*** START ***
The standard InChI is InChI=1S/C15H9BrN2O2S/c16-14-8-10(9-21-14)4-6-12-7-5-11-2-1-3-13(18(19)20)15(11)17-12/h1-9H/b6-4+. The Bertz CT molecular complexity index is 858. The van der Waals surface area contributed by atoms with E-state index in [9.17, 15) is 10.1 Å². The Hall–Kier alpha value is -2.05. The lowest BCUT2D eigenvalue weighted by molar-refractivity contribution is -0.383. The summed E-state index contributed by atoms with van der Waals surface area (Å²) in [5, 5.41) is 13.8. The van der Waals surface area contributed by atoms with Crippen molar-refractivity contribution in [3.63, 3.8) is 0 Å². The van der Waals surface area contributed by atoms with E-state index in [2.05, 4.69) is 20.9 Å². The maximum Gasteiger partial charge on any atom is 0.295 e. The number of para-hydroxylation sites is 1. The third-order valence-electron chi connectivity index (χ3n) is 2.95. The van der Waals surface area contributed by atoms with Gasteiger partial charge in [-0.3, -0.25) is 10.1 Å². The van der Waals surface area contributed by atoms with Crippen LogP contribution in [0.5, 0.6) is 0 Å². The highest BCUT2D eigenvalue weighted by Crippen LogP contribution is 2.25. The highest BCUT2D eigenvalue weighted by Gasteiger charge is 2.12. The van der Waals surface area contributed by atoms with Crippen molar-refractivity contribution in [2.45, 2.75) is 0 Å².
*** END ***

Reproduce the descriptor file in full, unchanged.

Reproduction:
The standard InChI is InChI=1S/C15H9BrN2O2S/c16-14-8-10(9-21-14)4-6-12-7-5-11-2-1-3-13(18(19)20)15(11)17-12/h1-9H/b6-4+. The Bertz CT molecular complexity index is 858. The van der Waals surface area contributed by atoms with E-state index in [9.17, 15) is 10.1 Å². The Hall–Kier alpha value is -2.05. The lowest BCUT2D eigenvalue weighted by molar-refractivity contribution is -0.383. The summed E-state index contributed by atoms with van der Waals surface area (Å²) in [5, 5.41) is 13.8. The van der Waals surface area contributed by atoms with Crippen molar-refractivity contribution in [3.63, 3.8) is 0 Å². The van der Waals surface area contributed by atoms with E-state index in [2.05, 4.69) is 20.9 Å². The maximum Gasteiger partial charge on any atom is 0.295 e. The number of para-hydroxylation sites is 1. The third-order valence-electron chi connectivity index (χ3n) is 2.95. The van der Waals surface area contributed by atoms with Gasteiger partial charge in [-0.3, -0.25) is 10.1 Å². The van der Waals surface area contributed by atoms with Crippen LogP contribution in [0.5, 0.6) is 0 Å². The highest BCUT2D eigenvalue weighted by Crippen LogP contribution is 2.25. The highest BCUT2D eigenvalue weighted by Gasteiger charge is 2.12. The van der Waals surface area contributed by atoms with Crippen molar-refractivity contribution in [2.45, 2.75) is 0 Å².